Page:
After years of soft-core designs, a book collects 60 new versions that do justice to the novel’s dark complexities
By Michael Silverberg,
Among the problems Nabokov’s “Lolita” poses for the book designer, probably the thorniest is the popular misconception of the title character. She’s chronically miscast as a teenage sexpot ― just witness the dozens of soft-core covers over the years. “We are talking about a novel which has child rape at its core,” says John Bertram, an architect and blogger who, three years ago, sponsored a “Lolita” cover competition asking designers to do better.
Now the contest is being turned into a book, due out in June and coedited by Yuri Leving, with essays on historical cover treatments along with new versions by 60 well-known designers, two-thirds of them women: Barbara deWilde, Jessica Helfand, Peter Mendelsund and Jennifer Daniel, to name a few. They don’t shy away from frank sexuality, but they add layers of darkness and complication. And like Jamie Keenan’s cover ― a claustrophobic room that morphs into a girl in her underwear ― they provoke without asking readers to abdicate their responsibility.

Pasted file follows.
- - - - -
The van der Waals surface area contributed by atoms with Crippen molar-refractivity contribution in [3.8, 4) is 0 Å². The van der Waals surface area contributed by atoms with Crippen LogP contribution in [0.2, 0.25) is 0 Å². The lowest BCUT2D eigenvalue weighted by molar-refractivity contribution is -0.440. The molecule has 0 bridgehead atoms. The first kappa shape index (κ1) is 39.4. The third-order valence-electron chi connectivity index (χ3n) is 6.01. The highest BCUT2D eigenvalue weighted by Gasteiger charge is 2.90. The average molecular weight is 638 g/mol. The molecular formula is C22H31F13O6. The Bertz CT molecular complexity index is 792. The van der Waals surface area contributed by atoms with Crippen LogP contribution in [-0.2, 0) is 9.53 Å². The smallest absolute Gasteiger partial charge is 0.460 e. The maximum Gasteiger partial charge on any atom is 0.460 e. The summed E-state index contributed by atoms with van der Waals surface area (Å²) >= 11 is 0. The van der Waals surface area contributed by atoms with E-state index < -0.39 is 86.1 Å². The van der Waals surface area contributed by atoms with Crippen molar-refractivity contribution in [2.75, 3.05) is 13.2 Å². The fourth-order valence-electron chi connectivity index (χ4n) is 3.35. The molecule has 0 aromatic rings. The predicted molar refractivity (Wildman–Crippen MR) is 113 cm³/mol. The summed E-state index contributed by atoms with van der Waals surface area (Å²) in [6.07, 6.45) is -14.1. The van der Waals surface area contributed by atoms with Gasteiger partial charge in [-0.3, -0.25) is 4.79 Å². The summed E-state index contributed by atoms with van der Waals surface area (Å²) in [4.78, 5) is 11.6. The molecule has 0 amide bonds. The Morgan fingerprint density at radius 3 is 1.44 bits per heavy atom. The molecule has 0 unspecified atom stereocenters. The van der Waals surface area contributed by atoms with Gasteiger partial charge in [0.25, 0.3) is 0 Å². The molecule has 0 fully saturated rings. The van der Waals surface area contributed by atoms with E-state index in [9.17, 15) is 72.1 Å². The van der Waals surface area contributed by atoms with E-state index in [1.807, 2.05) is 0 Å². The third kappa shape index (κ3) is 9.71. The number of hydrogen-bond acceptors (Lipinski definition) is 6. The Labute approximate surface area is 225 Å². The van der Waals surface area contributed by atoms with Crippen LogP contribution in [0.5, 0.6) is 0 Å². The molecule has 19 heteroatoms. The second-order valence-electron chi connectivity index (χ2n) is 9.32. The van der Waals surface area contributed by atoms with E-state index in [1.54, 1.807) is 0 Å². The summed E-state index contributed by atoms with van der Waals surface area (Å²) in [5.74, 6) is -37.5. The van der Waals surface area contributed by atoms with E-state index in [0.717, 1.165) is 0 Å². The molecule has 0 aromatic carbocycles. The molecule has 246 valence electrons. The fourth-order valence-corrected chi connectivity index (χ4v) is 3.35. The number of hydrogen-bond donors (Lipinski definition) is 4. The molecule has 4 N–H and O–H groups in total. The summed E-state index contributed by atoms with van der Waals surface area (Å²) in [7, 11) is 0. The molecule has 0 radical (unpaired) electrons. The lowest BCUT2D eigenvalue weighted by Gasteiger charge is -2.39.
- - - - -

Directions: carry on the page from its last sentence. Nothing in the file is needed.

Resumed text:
I talked to Bertram about contending with “Lolita’s” complexity and ethical baggage, and why the novel is cited by so many female designers as their favorite book.
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